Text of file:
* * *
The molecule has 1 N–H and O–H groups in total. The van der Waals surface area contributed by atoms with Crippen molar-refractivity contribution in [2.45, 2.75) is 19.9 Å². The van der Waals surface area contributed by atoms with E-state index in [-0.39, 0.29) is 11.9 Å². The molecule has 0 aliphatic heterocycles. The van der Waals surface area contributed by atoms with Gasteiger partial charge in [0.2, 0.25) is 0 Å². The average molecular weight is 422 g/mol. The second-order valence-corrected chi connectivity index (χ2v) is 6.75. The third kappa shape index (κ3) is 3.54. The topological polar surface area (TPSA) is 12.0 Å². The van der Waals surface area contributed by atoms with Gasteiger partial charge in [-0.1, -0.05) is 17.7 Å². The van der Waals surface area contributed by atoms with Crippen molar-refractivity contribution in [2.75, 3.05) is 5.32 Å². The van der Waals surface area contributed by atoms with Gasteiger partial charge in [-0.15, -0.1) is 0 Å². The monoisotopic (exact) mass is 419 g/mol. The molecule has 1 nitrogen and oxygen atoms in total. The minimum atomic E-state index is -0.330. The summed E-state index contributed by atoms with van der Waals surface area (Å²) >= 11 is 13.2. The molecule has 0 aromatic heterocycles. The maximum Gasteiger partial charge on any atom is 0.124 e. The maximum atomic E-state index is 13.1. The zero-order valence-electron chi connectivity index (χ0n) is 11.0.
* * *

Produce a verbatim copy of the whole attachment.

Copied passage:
The molecule has 1 N–H and O–H groups in total. The van der Waals surface area contributed by atoms with Crippen molar-refractivity contribution in [2.45, 2.75) is 19.9 Å². The van der Waals surface area contributed by atoms with E-state index in [-0.39, 0.29) is 11.9 Å². The molecule has 0 aliphatic heterocycles. The van der Waals surface area contributed by atoms with Gasteiger partial charge in [0.2, 0.25) is 0 Å². The average molecular weight is 422 g/mol. The second-order valence-corrected chi connectivity index (χ2v) is 6.75. The third kappa shape index (κ3) is 3.54. The topological polar surface area (TPSA) is 12.0 Å². The van der Waals surface area contributed by atoms with Gasteiger partial charge in [-0.1, -0.05) is 17.7 Å². The van der Waals surface area contributed by atoms with Crippen molar-refractivity contribution in [2.75, 3.05) is 5.32 Å². The van der Waals surface area contributed by atoms with Gasteiger partial charge in [-0.15, -0.1) is 0 Å². The monoisotopic (exact) mass is 419 g/mol. The molecule has 1 nitrogen and oxygen atoms in total. The minimum atomic E-state index is -0.330. The summed E-state index contributed by atoms with van der Waals surface area (Å²) >= 11 is 13.2. The molecule has 0 aromatic heterocycles. The maximum Gasteiger partial charge on any atom is 0.124 e. The maximum atomic E-state index is 13.1. The zero-order valence-electron chi connectivity index (χ0n) is 11.0.